Kevin Duggan QC
Two former judges will secretly argue against government agencies trying to access the metadata of journalists to investigate leaks.
While alarm bells had been sounding on the government’s mandatory data retention legislation well before it was debated in Parliament, it was only just before the legislation passed that some in the media raised concerns about how the retention of call logs, email logs, location information and other telecommunications data for two years could impact on privacy — specifically the privacy of journalists and their sources.
Under the proposed scheme at that time, 22 agencies, including the Australian Federal Police, ASIO, and state-based police services that wanted to find the source for a story damaging to the government, could compel — without a warrant — Telstra, Optus, Vodafone or any of the telecommunications companies to hand over a journalist’s call logs to attempt to uncover the source of a story.
To make the scheme slightly more palatable to voters before the legislation ultimately passed, Labor proposed, and the Coalition accepted, a series of amendments to the mandatory data retention legislation that would require agencies to obtain a warrant if they wanted to access a journalist’s metadata for the purpose of investigating a leak. This isn’t an ordinary warrant process, however.
It will be conducted entirely in secret, with a “public interest advocate” appointed by the prime minister to argue on behalf of the journalist against releasing the data. This is all to be done without the journalist or his or her sources ever knowing that their metadata has been sought.
Telecommunications companies will also have no way of knowing when receiving a request for a journalist’s metadata whether the proper warrant process has been followed.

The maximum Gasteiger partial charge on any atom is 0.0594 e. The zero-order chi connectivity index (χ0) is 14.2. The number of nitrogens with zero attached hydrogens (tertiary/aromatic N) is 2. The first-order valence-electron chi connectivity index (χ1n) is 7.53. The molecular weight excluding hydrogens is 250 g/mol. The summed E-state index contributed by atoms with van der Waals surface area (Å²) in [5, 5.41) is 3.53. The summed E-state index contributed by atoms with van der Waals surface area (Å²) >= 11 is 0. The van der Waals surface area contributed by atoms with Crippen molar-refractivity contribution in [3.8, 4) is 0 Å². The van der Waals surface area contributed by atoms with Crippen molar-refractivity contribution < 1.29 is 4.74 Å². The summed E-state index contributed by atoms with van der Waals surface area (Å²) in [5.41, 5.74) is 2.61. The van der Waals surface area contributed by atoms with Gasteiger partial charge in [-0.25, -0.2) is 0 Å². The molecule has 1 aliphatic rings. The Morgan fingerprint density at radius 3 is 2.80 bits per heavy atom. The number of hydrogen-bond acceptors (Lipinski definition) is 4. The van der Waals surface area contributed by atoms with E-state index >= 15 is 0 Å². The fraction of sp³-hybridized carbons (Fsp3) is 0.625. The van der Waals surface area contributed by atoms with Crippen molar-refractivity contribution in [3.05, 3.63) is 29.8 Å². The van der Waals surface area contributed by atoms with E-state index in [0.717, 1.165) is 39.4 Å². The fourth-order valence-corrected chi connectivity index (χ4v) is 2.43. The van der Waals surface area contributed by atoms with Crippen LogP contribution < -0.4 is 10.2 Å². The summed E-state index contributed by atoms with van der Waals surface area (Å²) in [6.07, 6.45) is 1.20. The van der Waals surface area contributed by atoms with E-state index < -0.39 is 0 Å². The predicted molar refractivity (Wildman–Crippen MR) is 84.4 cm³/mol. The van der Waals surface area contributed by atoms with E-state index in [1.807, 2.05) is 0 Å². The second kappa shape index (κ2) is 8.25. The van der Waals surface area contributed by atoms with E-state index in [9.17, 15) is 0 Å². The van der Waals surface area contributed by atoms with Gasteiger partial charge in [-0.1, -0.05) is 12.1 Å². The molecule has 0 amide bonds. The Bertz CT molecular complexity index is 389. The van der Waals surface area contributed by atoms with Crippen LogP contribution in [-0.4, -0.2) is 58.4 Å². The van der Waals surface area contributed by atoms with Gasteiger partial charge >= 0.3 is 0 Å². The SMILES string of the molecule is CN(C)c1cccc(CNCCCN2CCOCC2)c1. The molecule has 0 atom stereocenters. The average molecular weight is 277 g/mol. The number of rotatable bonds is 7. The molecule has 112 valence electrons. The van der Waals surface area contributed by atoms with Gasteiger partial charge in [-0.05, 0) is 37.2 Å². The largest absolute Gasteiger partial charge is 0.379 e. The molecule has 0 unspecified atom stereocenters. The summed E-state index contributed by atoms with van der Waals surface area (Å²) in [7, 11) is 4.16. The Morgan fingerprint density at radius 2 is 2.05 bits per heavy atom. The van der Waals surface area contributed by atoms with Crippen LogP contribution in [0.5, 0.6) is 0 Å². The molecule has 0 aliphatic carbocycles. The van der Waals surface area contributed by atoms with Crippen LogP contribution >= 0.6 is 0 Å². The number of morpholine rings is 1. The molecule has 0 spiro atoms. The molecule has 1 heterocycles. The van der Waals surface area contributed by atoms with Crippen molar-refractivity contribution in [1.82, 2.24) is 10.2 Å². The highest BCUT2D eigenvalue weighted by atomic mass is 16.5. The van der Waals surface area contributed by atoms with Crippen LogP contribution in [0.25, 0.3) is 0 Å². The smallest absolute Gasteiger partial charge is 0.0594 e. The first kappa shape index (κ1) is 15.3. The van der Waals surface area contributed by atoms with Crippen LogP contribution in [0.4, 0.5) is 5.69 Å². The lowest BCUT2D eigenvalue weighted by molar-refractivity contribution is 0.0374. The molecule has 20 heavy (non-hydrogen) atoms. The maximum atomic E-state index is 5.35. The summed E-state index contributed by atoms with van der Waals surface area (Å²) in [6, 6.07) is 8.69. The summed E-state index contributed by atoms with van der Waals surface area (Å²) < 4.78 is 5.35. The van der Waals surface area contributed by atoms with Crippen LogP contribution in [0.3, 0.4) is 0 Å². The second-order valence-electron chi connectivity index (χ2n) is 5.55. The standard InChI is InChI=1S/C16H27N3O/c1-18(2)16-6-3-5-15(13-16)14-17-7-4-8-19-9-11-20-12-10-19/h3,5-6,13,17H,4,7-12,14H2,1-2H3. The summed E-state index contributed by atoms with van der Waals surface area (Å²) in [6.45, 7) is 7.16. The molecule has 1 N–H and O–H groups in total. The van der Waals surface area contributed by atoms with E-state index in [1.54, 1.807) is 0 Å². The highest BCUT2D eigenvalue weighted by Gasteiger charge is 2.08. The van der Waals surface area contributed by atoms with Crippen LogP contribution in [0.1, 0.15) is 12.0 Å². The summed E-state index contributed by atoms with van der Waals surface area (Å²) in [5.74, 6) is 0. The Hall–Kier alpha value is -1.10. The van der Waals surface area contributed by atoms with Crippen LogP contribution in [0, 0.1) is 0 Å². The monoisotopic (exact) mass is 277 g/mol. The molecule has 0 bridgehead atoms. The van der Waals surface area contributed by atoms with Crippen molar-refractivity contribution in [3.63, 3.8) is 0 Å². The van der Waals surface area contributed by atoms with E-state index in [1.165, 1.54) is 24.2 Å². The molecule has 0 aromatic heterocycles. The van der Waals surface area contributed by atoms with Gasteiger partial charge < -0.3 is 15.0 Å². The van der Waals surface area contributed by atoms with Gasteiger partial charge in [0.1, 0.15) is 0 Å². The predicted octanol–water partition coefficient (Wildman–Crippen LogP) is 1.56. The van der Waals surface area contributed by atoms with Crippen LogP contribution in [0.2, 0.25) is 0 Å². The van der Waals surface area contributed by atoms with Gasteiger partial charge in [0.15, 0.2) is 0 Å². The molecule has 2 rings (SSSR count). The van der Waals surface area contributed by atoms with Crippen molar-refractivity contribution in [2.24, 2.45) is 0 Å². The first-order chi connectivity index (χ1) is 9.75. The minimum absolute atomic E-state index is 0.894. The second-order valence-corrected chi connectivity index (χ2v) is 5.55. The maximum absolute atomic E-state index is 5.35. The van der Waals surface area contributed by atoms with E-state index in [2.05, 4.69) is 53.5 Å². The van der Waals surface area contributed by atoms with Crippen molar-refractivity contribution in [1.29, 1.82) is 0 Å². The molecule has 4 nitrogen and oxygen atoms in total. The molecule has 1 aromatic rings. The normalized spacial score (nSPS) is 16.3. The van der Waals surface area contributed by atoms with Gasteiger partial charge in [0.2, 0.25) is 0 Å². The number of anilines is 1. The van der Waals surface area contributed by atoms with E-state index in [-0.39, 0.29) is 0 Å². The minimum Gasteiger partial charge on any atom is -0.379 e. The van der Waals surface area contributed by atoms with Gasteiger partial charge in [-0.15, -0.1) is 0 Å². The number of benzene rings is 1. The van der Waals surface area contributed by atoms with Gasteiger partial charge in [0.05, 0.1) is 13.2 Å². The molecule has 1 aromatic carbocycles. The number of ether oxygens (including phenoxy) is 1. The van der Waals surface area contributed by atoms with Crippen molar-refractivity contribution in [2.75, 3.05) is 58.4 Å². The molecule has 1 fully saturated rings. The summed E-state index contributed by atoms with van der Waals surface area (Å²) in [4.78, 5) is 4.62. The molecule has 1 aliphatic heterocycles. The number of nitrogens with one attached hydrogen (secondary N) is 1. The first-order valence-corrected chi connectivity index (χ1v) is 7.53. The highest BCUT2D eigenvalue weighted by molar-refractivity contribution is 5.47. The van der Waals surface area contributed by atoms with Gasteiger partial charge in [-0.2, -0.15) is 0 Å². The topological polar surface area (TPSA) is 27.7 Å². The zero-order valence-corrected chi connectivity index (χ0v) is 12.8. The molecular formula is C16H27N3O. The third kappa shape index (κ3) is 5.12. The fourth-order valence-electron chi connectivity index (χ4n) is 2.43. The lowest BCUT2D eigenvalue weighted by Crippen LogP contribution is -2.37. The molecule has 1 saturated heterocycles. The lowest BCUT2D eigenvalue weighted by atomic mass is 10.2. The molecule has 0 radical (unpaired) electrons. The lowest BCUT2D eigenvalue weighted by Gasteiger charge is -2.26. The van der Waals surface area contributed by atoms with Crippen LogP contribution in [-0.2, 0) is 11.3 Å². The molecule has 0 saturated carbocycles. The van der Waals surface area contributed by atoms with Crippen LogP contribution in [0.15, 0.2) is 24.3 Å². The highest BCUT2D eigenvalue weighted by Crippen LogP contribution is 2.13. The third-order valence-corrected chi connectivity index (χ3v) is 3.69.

Documents released by the Department of Prime Minister and Cabinet under freedom of information last week — and first published by Fairfax — reveal Prime Minister Malcolm Turnbull appointed his first public interest advocates in October last year, when the mandatory data retention scheme came into effect. The two part-time advocates, former Queensland Court of Appeal judge John Muir QC and former South Australian Supreme Court judge Kevin Duggan QC, will be appointed for five years.
Turnbull said in letters to both former judges that their former roles meant that they were not required to hold a security clearance before receiving any classified information they would be privy to in undertaking the public interest advocate role.
Muir is perhaps best known recently for being (one of) the Queensland justices to be highly critical of the former LNP government’s ill-fated appointment of Tim Carmody as chief justice of Queensland. According to his profile on Northbank Chambers’ website, Muir’s experience as a lawyer has mainly been in the area of company, mining, and commercial law, prior to being appointed as a judge in 1997. He has been the chairman of the Queensland Law Reform Commission and the president of the Land Appeal Court.
In a speech he gave to the North Queensland Bar Association Court of Appeal dinner in 2014, Muir spoke of the role of advocacy in the legal system, where he slammed Carmody’s appointment and made the case for the public to have confidence in the independence of the judiciary: